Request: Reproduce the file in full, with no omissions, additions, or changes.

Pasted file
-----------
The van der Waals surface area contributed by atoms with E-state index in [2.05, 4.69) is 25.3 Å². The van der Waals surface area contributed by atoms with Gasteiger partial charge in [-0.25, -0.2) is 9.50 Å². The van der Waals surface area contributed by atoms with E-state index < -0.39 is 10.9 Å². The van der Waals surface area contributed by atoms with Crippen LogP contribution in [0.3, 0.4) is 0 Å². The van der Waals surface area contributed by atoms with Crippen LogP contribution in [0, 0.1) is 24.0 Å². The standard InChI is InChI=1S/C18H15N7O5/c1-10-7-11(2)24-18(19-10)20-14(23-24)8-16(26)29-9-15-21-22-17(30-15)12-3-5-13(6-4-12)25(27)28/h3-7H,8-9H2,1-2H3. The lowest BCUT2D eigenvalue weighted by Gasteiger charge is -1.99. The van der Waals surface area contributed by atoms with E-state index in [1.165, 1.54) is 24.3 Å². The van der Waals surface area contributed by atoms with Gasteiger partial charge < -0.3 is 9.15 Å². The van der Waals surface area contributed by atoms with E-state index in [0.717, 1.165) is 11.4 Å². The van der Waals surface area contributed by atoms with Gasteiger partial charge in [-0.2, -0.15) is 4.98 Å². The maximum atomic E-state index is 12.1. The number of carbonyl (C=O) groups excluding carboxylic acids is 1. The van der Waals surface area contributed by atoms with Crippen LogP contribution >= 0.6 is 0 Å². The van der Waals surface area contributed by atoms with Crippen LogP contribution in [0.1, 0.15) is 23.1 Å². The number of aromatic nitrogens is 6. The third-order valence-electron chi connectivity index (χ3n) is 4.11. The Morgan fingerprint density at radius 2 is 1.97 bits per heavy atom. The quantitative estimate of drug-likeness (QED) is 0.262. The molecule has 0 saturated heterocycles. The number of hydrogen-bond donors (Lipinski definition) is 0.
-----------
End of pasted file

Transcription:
The van der Waals surface area contributed by atoms with E-state index in [2.05, 4.69) is 25.3 Å². The van der Waals surface area contributed by atoms with Gasteiger partial charge in [-0.25, -0.2) is 9.50 Å². The van der Waals surface area contributed by atoms with E-state index < -0.39 is 10.9 Å². The van der Waals surface area contributed by atoms with Crippen LogP contribution in [0.3, 0.4) is 0 Å². The van der Waals surface area contributed by atoms with Crippen LogP contribution in [0, 0.1) is 24.0 Å². The standard InChI is InChI=1S/C18H15N7O5/c1-10-7-11(2)24-18(19-10)20-14(23-24)8-16(26)29-9-15-21-22-17(30-15)12-3-5-13(6-4-12)25(27)28/h3-7H,8-9H2,1-2H3. The lowest BCUT2D eigenvalue weighted by Gasteiger charge is -1.99. The van der Waals surface area contributed by atoms with E-state index in [1.165, 1.54) is 24.3 Å². The van der Waals surface area contributed by atoms with Gasteiger partial charge < -0.3 is 9.15 Å². The van der Waals surface area contributed by atoms with E-state index in [0.717, 1.165) is 11.4 Å². The van der Waals surface area contributed by atoms with Gasteiger partial charge in [-0.2, -0.15) is 4.98 Å². The maximum atomic E-state index is 12.1. The number of carbonyl (C=O) groups excluding carboxylic acids is 1. The van der Waals surface area contributed by atoms with Crippen LogP contribution >= 0.6 is 0 Å². The van der Waals surface area contributed by atoms with Crippen LogP contribution in [0.1, 0.15) is 23.1 Å². The number of aromatic nitrogens is 6. The third-order valence-electron chi connectivity index (χ3n) is 4.11. The Morgan fingerprint density at radius 2 is 1.97 bits per heavy atom. The quantitative estimate of drug-likeness (QED) is 0.262. The molecule has 0 saturated heterocycles. The number of hydrogen-bond donors (Lipinski definition) is 0.